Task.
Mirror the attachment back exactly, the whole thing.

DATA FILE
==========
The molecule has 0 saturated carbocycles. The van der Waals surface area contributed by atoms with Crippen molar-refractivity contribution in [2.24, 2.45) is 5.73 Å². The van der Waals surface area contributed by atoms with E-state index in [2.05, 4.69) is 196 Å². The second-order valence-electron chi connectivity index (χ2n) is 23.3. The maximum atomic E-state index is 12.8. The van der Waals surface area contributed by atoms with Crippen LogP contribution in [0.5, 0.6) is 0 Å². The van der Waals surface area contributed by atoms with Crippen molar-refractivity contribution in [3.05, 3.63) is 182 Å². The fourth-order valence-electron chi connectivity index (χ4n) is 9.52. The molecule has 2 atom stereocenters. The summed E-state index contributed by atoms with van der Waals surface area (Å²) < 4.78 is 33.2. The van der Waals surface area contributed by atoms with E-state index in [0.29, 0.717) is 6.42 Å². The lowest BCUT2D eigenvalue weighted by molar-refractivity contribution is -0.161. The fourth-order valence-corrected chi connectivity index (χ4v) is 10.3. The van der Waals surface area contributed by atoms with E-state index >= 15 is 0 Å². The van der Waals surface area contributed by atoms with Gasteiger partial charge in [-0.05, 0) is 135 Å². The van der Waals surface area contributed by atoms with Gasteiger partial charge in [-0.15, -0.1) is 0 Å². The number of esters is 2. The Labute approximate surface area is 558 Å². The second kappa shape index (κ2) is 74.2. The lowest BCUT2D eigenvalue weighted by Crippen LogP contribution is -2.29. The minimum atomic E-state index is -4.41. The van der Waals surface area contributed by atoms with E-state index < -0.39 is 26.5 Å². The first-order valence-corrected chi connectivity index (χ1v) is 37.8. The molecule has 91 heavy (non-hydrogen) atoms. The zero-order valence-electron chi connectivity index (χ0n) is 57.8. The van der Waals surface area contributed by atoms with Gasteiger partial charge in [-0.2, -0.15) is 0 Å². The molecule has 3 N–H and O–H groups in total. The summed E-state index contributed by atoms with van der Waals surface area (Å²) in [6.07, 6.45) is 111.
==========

The molecule has 0 saturated carbocycles. The van der Waals surface area contributed by atoms with Crippen molar-refractivity contribution in [2.24, 2.45) is 5.73 Å². The van der Waals surface area contributed by atoms with E-state index in [2.05, 4.69) is 196 Å². The second-order valence-electron chi connectivity index (χ2n) is 23.3. The maximum atomic E-state index is 12.8. The van der Waals surface area contributed by atoms with Crippen LogP contribution in [0.5, 0.6) is 0 Å². The van der Waals surface area contributed by atoms with Crippen molar-refractivity contribution in [3.05, 3.63) is 182 Å². The fourth-order valence-electron chi connectivity index (χ4n) is 9.52. The molecule has 2 atom stereocenters. The summed E-state index contributed by atoms with van der Waals surface area (Å²) < 4.78 is 33.2. The van der Waals surface area contributed by atoms with E-state index in [0.29, 0.717) is 6.42 Å². The lowest BCUT2D eigenvalue weighted by molar-refractivity contribution is -0.161. The fourth-order valence-corrected chi connectivity index (χ4v) is 10.3. The van der Waals surface area contributed by atoms with E-state index >= 15 is 0 Å². The van der Waals surface area contributed by atoms with Gasteiger partial charge in [-0.05, 0) is 135 Å². The van der Waals surface area contributed by atoms with Gasteiger partial charge in [-0.15, -0.1) is 0 Å². The number of esters is 2. The Labute approximate surface area is 558 Å². The second kappa shape index (κ2) is 74.2. The lowest BCUT2D eigenvalue weighted by Crippen LogP contribution is -2.29. The minimum atomic E-state index is -4.41. The van der Waals surface area contributed by atoms with E-state index < -0.39 is 26.5 Å². The first-order valence-corrected chi connectivity index (χ1v) is 37.8. The molecule has 91 heavy (non-hydrogen) atoms. The zero-order valence-electron chi connectivity index (χ0n) is 57.8. The van der Waals surface area contributed by atoms with Gasteiger partial charge in [-0.2, -0.15) is 0 Å². The molecule has 3 N–H and O–H groups in total. The summed E-state index contributed by atoms with van der Waals surface area (Å²) in [6.07, 6.45) is 111.